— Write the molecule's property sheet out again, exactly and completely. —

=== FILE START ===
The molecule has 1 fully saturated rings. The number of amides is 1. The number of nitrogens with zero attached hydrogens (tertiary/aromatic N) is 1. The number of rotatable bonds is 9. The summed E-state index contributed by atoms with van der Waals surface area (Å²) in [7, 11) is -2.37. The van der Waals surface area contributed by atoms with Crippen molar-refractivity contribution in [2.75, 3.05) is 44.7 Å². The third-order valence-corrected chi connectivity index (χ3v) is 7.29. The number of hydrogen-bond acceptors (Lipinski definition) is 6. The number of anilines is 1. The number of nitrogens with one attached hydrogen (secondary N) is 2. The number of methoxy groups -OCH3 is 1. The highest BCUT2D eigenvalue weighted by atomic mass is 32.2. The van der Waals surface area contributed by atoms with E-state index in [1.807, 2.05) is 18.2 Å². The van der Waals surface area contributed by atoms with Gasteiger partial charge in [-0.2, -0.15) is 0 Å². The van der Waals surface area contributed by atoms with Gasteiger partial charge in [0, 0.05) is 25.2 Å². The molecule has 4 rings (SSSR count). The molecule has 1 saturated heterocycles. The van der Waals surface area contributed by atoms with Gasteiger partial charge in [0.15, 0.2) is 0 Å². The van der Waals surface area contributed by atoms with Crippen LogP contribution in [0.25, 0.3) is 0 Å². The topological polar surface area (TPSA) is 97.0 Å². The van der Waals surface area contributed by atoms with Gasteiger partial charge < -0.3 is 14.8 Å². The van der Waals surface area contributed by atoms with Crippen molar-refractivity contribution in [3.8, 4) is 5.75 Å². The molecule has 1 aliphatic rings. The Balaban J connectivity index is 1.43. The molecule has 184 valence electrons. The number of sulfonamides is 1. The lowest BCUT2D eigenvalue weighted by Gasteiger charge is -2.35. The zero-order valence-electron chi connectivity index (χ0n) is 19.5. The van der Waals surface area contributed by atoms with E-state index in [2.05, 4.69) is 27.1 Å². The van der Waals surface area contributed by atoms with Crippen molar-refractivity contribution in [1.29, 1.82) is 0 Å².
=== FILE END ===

The molecule has 1 fully saturated rings. The number of amides is 1. The number of nitrogens with zero attached hydrogens (tertiary/aromatic N) is 1. The number of rotatable bonds is 9. The summed E-state index contributed by atoms with van der Waals surface area (Å²) in [7, 11) is -2.37. The van der Waals surface area contributed by atoms with Crippen molar-refractivity contribution in [2.75, 3.05) is 44.7 Å². The third-order valence-corrected chi connectivity index (χ3v) is 7.29. The number of hydrogen-bond acceptors (Lipinski definition) is 6. The number of anilines is 1. The number of nitrogens with one attached hydrogen (secondary N) is 2. The number of methoxy groups -OCH3 is 1. The highest BCUT2D eigenvalue weighted by atomic mass is 32.2. The van der Waals surface area contributed by atoms with E-state index in [1.807, 2.05) is 18.2 Å². The van der Waals surface area contributed by atoms with Gasteiger partial charge in [-0.2, -0.15) is 0 Å². The van der Waals surface area contributed by atoms with Gasteiger partial charge in [0, 0.05) is 25.2 Å². The molecule has 4 rings (SSSR count). The molecule has 1 saturated heterocycles. The van der Waals surface area contributed by atoms with Gasteiger partial charge in [0.15, 0.2) is 0 Å². The van der Waals surface area contributed by atoms with Crippen LogP contribution in [0.25, 0.3) is 0 Å². The topological polar surface area (TPSA) is 97.0 Å². The van der Waals surface area contributed by atoms with Gasteiger partial charge < -0.3 is 14.8 Å². The van der Waals surface area contributed by atoms with Crippen molar-refractivity contribution in [3.8, 4) is 5.75 Å². The molecule has 1 aliphatic rings. The Balaban J connectivity index is 1.43. The molecule has 184 valence electrons. The number of sulfonamides is 1. The lowest BCUT2D eigenvalue weighted by Gasteiger charge is -2.35. The zero-order valence-electron chi connectivity index (χ0n) is 19.5. The van der Waals surface area contributed by atoms with E-state index in [2.05, 4.69) is 27.1 Å². The van der Waals surface area contributed by atoms with Crippen molar-refractivity contribution in [1.29, 1.82) is 0 Å².